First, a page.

It’s been sixteen years since Green Day emerged from Oakland, California, with catchy top-40 punk songs about girlfriends, masturbation, and stoner slackerdom. But though the three still-boyish men are still dressed in Chucks, leather jackets, and skinny jeans and still sport tinted hair, they have matured a bit, drummer Tre Cool says to me while plopped on a couch at 119 Bar, on East 15th Street. Back then, “probably 30 percent of the day was, like, trying to get a burrito; another 30 percent was trying to find a place to play; and then the rest of it was playing.”
“So what percentage are we allocating toward trying to find weed and beer?” asks bassist Mike Dirnt, barely containing the giggles and quickly spawning a three-man guffaw.
“And we were definitely horny young men, too, so you have to account for that,” adds singer Billie Joe Armstrong, looking a bit like a punk-rock baby bird as he sips a Coke with lemon through a straw. Actually, come to think of it, “not much has changed, really.”
They never were urban sophisticates (they still aren’t: Dirnt is transfixed by 119’s cool tin ceiling). One of the first times they were booked to play in New York, “We pulled up and they were like, ‘Show’s canceled,’ ” Dirnt recalls. “So we drove off and then got this call hours later, ‘Man, you skipped the show!’ ” Armstrong says, “We never really played major cities back then. I mean, we come from a suburban-wasteland kind of punk scene.”
But it was a pretty sunny, goofy suburban wasteland, as their 1994 hit album, Dookie, proves. By 2003, Armstrong (who’d been fantasizing about writing “the ‘Bohemian Rhapsody’ of the future”) and the guys began listening more to “rock-and-roll-based” Broadway music, like Hair, Jesus Christ Superstar, even West Side Story, trying to incorporate a more epic sense of melody.
With the second President Bush and the invasion of Iraq, it was hard to hide, even in pot and burritos, from the bad things happening in America. In 2004, they released American Idiot, a concept album about the disappointments and disillusionment of suburban youth. Suddenly, the band best known for singing “Do you have the time / to listen to me whine?” had something more serious to say. “It was frightening and vulnerable as hell, but it was also really empowering,” says Armstrong. When the album’s tour took them to Irving Plaza (adjacent to 119 Bar), an audience member handed Armstrong a W mask to put on. It changed him. “I felt like, we can do anything we fuckin’ want at this point,” he says, comparing it to the moment “when Alice Cooper bit the head off a chicken or threw a chicken at the audience or whatever.”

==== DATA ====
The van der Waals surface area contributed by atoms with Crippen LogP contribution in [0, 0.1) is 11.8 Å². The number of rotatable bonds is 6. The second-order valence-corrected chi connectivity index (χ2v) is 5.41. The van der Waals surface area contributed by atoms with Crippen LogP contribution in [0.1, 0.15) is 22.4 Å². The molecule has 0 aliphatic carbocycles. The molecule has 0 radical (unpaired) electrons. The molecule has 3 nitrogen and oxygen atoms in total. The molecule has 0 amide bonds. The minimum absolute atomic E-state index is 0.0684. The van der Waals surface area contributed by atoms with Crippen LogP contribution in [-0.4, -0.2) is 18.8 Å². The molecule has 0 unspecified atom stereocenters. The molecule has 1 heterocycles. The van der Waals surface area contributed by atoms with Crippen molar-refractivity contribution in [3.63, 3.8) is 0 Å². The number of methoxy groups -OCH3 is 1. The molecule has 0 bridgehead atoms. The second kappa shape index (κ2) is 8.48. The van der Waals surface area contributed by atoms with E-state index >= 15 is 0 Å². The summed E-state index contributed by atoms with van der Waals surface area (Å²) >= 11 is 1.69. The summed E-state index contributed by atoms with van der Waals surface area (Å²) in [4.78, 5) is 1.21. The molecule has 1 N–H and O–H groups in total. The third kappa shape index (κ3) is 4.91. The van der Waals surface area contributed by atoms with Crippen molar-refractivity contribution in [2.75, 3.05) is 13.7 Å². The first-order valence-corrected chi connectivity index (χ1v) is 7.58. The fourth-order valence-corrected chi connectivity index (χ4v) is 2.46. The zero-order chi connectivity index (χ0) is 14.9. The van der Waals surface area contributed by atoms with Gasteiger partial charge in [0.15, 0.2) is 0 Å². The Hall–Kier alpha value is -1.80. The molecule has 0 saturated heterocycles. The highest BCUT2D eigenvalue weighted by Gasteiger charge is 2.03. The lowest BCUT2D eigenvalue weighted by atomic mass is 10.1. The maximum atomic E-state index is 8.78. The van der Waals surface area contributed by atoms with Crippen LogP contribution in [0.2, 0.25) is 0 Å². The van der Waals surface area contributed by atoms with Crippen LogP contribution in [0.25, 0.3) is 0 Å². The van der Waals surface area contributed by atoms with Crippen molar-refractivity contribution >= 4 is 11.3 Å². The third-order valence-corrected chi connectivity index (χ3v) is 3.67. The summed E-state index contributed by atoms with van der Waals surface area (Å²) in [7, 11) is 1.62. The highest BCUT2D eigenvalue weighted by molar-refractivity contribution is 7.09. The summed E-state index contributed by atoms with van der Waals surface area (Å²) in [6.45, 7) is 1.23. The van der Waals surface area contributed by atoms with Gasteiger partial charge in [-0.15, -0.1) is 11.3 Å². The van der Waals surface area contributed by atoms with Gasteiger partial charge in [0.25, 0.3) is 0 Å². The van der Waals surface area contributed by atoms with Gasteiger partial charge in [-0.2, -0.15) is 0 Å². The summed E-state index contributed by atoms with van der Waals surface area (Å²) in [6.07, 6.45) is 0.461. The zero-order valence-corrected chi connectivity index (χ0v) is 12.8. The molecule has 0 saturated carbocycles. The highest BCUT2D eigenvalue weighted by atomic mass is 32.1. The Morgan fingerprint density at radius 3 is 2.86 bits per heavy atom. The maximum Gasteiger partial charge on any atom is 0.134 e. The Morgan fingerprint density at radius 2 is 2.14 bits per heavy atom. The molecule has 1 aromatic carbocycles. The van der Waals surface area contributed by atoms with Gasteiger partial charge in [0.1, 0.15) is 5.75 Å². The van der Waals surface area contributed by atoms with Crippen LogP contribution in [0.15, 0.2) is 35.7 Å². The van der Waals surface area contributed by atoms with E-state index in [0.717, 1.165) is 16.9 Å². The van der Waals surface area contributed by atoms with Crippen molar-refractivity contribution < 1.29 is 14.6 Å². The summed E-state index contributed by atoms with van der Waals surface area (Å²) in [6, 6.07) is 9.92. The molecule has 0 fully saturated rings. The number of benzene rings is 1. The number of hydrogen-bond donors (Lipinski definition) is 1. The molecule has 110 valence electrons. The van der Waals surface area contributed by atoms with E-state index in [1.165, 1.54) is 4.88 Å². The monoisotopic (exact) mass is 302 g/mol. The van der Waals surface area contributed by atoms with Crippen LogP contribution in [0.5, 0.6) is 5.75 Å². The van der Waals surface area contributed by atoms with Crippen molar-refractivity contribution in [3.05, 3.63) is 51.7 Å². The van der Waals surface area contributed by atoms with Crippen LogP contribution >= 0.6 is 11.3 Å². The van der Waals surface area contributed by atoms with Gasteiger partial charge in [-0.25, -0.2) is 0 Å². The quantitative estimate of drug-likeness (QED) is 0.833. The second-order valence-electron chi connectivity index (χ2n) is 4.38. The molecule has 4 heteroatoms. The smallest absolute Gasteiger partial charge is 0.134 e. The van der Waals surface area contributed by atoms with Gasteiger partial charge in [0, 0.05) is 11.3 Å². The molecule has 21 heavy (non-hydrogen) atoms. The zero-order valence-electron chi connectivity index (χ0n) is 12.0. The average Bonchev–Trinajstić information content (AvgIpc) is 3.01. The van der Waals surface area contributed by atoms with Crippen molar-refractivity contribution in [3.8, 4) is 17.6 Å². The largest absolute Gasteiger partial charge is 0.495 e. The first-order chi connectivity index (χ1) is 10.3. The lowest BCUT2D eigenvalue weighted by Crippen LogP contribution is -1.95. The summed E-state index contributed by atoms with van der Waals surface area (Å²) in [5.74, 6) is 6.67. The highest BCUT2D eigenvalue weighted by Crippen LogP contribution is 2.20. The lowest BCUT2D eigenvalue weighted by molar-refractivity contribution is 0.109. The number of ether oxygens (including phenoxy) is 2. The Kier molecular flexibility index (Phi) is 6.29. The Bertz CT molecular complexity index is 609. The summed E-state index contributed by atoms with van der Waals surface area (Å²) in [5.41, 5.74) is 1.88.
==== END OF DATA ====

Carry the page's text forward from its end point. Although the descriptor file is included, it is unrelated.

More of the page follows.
“Honestly, any rhetoric that happened at that point couldn’t have happened soon enough,” says Dirnt. “And it wasn’t empty rhetoric: It was just, Fuck this guy!” Green Day’s ethos always seemed to be giving anything grown-up the finger; now there was a particular grown-up to defy.
Green Day is in town for final rehearsals of the Broadway show inspired by that album. Armstrong wrote the book with Spring Awakening’s Michael Mayer, who is directing American Idiot. “I grew up knowing standards,” Armstrong admits. “I never wanted anyone to know, but I was like this bizarre 8-year-old singing ‘Satin Doll.’ ” The show “is not a jukebox musical,” Armstrong adds. “We’re definitely a descendant of Tommy.”
“Yeah, Tommy falling down the stairs and running into Hedwig or some shit!” Dirnt says happily.
The show tells the stories of three friends from the suburbs: Johnny, who leaves for the big city and gets a drug problem; Will, who stays home; and Tunny, who ships off to Iraq. “If I think about the character Will, sitting on a couch smoking a cigarette with a pregnant girlfriend, I’m like, ‘I know that guy!’ ” Armstrong says.
“It’s almost voyeuristic,” says Dirnt. “They’re almost naked onstage and running around doing drugs and having serious fucking emotional breakdowns!”
Sometimes, watching the show, “Tre’s the pussy, crying,” Armstrong jokes.
Cool retorts, “Strong men also cry!”